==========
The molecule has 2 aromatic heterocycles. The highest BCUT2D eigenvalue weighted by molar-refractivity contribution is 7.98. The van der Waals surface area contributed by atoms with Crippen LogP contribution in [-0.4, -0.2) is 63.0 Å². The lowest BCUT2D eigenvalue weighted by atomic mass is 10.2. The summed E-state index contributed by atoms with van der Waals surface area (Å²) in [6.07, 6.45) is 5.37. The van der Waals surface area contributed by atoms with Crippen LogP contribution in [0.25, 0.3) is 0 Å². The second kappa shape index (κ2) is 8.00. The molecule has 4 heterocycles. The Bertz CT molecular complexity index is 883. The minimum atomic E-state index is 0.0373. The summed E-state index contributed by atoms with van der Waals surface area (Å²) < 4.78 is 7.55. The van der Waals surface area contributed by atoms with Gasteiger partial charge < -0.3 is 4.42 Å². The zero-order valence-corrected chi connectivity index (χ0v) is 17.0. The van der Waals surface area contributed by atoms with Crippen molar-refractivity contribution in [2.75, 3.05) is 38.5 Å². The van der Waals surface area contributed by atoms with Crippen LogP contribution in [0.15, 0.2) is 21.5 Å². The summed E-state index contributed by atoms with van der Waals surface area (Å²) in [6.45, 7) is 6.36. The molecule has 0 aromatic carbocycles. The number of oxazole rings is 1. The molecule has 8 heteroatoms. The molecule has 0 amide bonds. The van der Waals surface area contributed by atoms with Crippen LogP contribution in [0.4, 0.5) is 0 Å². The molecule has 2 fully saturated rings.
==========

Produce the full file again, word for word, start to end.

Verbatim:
The molecule has 2 aromatic heterocycles. The highest BCUT2D eigenvalue weighted by molar-refractivity contribution is 7.98. The van der Waals surface area contributed by atoms with Crippen LogP contribution in [-0.4, -0.2) is 63.0 Å². The lowest BCUT2D eigenvalue weighted by atomic mass is 10.2. The summed E-state index contributed by atoms with van der Waals surface area (Å²) in [6.07, 6.45) is 5.37. The van der Waals surface area contributed by atoms with Crippen LogP contribution in [0.25, 0.3) is 0 Å². The second kappa shape index (κ2) is 8.00. The molecule has 4 heterocycles. The Bertz CT molecular complexity index is 883. The minimum atomic E-state index is 0.0373. The summed E-state index contributed by atoms with van der Waals surface area (Å²) < 4.78 is 7.55. The van der Waals surface area contributed by atoms with Gasteiger partial charge < -0.3 is 4.42 Å². The zero-order valence-corrected chi connectivity index (χ0v) is 17.0. The van der Waals surface area contributed by atoms with Crippen molar-refractivity contribution in [2.75, 3.05) is 38.5 Å². The van der Waals surface area contributed by atoms with Crippen LogP contribution in [0.15, 0.2) is 21.5 Å². The summed E-state index contributed by atoms with van der Waals surface area (Å²) in [6.45, 7) is 6.36. The molecule has 0 aromatic carbocycles. The number of oxazole rings is 1. The molecule has 8 heteroatoms. The molecule has 0 amide bonds. The van der Waals surface area contributed by atoms with Crippen LogP contribution in [0.4, 0.5) is 0 Å². The molecule has 2 fully saturated rings.